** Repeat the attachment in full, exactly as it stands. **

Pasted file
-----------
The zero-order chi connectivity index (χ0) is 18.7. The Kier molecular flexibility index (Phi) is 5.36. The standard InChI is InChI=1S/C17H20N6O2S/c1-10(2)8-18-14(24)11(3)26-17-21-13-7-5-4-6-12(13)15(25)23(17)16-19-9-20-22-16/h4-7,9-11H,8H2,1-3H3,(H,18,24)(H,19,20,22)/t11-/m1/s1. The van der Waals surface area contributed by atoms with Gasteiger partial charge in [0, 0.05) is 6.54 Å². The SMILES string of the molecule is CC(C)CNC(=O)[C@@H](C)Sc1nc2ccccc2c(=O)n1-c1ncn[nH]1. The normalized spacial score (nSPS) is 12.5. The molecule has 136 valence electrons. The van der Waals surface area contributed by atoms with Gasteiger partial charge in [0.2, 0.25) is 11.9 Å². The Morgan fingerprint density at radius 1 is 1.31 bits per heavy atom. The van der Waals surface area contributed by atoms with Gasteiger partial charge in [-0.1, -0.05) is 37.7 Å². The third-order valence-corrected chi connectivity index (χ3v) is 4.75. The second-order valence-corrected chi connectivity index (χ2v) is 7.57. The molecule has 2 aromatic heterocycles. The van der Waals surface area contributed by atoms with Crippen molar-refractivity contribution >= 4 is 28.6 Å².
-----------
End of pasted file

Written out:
The zero-order chi connectivity index (χ0) is 18.7. The Kier molecular flexibility index (Phi) is 5.36. The standard InChI is InChI=1S/C17H20N6O2S/c1-10(2)8-18-14(24)11(3)26-17-21-13-7-5-4-6-12(13)15(25)23(17)16-19-9-20-22-16/h4-7,9-11H,8H2,1-3H3,(H,18,24)(H,19,20,22)/t11-/m1/s1. The van der Waals surface area contributed by atoms with Gasteiger partial charge in [0, 0.05) is 6.54 Å². The SMILES string of the molecule is CC(C)CNC(=O)[C@@H](C)Sc1nc2ccccc2c(=O)n1-c1ncn[nH]1. The normalized spacial score (nSPS) is 12.5. The molecule has 136 valence electrons. The van der Waals surface area contributed by atoms with Gasteiger partial charge in [0.2, 0.25) is 11.9 Å². The Morgan fingerprint density at radius 1 is 1.31 bits per heavy atom. The van der Waals surface area contributed by atoms with Gasteiger partial charge in [-0.1, -0.05) is 37.7 Å². The third-order valence-corrected chi connectivity index (χ3v) is 4.75. The second-order valence-corrected chi connectivity index (χ2v) is 7.57. The molecule has 2 aromatic heterocycles. The van der Waals surface area contributed by atoms with Crippen molar-refractivity contribution >= 4 is 28.6 Å².